Companies to Face Tighter EU Data Restrictions Laws will force firms to report data breaches and face huge fines for misusing personal data.
This story originally appeared on Reuters
The European Union agreed on a sweeping overhaul of fragmented data protection laws on Tuesday that will force companies to report data breaches and face huge fines for misusing personal data.
The new law enables EU national authorities to levy fines of up to 4 percent of revenues on firms breaking the law, which could mean billions of dollars for big tech companies like Alphabet Inc.'s Google, Microsoft Corp. and Facebook Inc.
Member states and EU lawmakers have been negotiating since June to reach a compromise on the reform, which was proposed by the executive European Commission almost four years ago to replace a patchwork of national laws dating back to the 1990s.
Politicians hailed what they called a "breakthrough."
"Today everything is digital so we need rules for an enormous amount of issues and those rules have to be applicable, they have to be sensitive, they have to understandable for every normal user," said Felix Braz, minister of justice of Luxembourg, which holds the rotating EU presidency and therefore led the negotiations on behalf of member states.
Under the new data protection regulation, companies will face tighter restrictions on how they reuse Europeans' data, something that will be of concern particularly to tech companies that hold swathes of personal information and use it for advertising.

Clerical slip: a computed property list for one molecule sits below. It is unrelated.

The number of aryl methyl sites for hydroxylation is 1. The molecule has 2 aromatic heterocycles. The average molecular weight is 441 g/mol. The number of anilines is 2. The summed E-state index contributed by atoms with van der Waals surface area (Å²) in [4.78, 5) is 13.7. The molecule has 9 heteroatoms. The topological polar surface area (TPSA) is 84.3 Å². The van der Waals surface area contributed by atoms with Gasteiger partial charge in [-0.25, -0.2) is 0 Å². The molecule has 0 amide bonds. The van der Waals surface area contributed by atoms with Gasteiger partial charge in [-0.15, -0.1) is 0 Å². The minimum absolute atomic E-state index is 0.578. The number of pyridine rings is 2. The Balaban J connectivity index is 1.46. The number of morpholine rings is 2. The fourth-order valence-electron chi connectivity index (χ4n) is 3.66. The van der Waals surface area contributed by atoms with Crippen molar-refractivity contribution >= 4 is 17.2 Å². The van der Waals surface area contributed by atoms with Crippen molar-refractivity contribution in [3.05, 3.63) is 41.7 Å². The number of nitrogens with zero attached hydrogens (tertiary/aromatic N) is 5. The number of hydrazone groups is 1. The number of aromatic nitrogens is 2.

Privacy concerns over where data is stored and how it is used are rife in Europe, especially after former U.S. National Security Agency contractor Edward Snowden revealed how U.S. authorities harvested information directly from tech companies like Apple Inc and Microsoft.
Companies will have to report breaches that are likely to harm individuals to national authorities within 72 hours, something legal experts expect will reveal the true scale of data breaches in Europe.
Seeking to make operating across the 28-country EU easier for companies, the new law establishes a single regulator for multi-nationals in the country where they have their European headquarters, the so-called "one-stop shop."
However, uncertainty over how national data protection authorities will be able to cooperate will lead to years of litigation, lawyers say.
"This will come, it cannot be avoided," said Jörg Hladjk, a lawyer at Hunton & Williams.
Right to be forgotten
Businesses will have to get people's "explicit" consent to use their data -- something they have said is unwieldy when dealing with huge sets of data -- and appoint a data-protection officer to oversee privacy issues.
The regulation also enshrines the "right to be forgotten" giving EU citizens the right to have obsolete information about them deleted from the web, an issue that generated heated debate last year when Google was ordered to scrub search results appearing under a person's name.
Teenagers under 16 wishing to sign up for social networks like Facebook and Twitter Inc. will be able to do so only with their parents' permission, unless individual countries opt out and lower the threshold to 13.
Tuesday's agreement also includes a law protecting personal data shared between law enforcement authorities.
The agreement is subject to final endorsement by both the European Parliament and EU member states, expected by early next week.
(Additional reporting by Alissa de Carbonnel in Strasbourg, France; Editing by Barbara Lewis, Susan Thomas, Larry King and Lisa Shumaker)